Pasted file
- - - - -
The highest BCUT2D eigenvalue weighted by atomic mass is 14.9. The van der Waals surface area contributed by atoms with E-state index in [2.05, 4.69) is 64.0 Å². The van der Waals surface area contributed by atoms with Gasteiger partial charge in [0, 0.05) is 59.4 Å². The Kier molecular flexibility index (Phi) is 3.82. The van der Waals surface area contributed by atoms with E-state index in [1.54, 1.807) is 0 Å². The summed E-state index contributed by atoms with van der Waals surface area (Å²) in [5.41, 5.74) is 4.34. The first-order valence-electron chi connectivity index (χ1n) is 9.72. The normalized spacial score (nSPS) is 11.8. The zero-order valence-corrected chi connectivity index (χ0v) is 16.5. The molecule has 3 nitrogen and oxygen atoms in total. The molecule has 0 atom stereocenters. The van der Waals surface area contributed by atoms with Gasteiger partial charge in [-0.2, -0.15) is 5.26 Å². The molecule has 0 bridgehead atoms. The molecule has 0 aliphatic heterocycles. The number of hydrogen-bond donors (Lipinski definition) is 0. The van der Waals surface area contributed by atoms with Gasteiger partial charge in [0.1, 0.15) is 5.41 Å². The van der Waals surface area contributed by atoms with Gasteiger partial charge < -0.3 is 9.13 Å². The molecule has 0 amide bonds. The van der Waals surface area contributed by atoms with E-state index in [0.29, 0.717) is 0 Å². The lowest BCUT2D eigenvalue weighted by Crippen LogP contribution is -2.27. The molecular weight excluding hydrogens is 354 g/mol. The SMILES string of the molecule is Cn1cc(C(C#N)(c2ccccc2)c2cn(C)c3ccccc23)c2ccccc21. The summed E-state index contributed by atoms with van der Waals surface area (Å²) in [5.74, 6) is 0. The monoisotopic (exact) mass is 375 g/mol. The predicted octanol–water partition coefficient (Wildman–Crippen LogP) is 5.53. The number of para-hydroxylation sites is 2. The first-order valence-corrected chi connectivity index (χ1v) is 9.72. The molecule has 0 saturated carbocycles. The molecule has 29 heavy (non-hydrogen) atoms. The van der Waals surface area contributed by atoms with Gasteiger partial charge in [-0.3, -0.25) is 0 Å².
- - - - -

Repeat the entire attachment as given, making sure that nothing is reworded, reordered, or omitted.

The highest BCUT2D eigenvalue weighted by atomic mass is 14.9. The van der Waals surface area contributed by atoms with E-state index in [2.05, 4.69) is 64.0 Å². The van der Waals surface area contributed by atoms with Gasteiger partial charge in [0, 0.05) is 59.4 Å². The Kier molecular flexibility index (Phi) is 3.82. The van der Waals surface area contributed by atoms with E-state index in [1.54, 1.807) is 0 Å². The summed E-state index contributed by atoms with van der Waals surface area (Å²) in [5.41, 5.74) is 4.34. The first-order valence-electron chi connectivity index (χ1n) is 9.72. The normalized spacial score (nSPS) is 11.8. The zero-order valence-corrected chi connectivity index (χ0v) is 16.5. The molecule has 3 nitrogen and oxygen atoms in total. The molecule has 0 atom stereocenters. The van der Waals surface area contributed by atoms with Gasteiger partial charge in [-0.2, -0.15) is 5.26 Å². The molecule has 0 bridgehead atoms. The molecule has 0 aliphatic heterocycles. The number of hydrogen-bond donors (Lipinski definition) is 0. The van der Waals surface area contributed by atoms with Gasteiger partial charge in [0.1, 0.15) is 5.41 Å². The van der Waals surface area contributed by atoms with Gasteiger partial charge < -0.3 is 9.13 Å². The molecule has 0 amide bonds. The van der Waals surface area contributed by atoms with E-state index in [0.29, 0.717) is 0 Å². The lowest BCUT2D eigenvalue weighted by Crippen LogP contribution is -2.27. The molecular weight excluding hydrogens is 354 g/mol. The SMILES string of the molecule is Cn1cc(C(C#N)(c2ccccc2)c2cn(C)c3ccccc23)c2ccccc21. The summed E-state index contributed by atoms with van der Waals surface area (Å²) in [5.74, 6) is 0. The monoisotopic (exact) mass is 375 g/mol. The predicted octanol–water partition coefficient (Wildman–Crippen LogP) is 5.53. The number of para-hydroxylation sites is 2. The first-order valence-corrected chi connectivity index (χ1v) is 9.72. The molecule has 0 saturated carbocycles. The molecule has 29 heavy (non-hydrogen) atoms. The van der Waals surface area contributed by atoms with Gasteiger partial charge in [-0.3, -0.25) is 0 Å².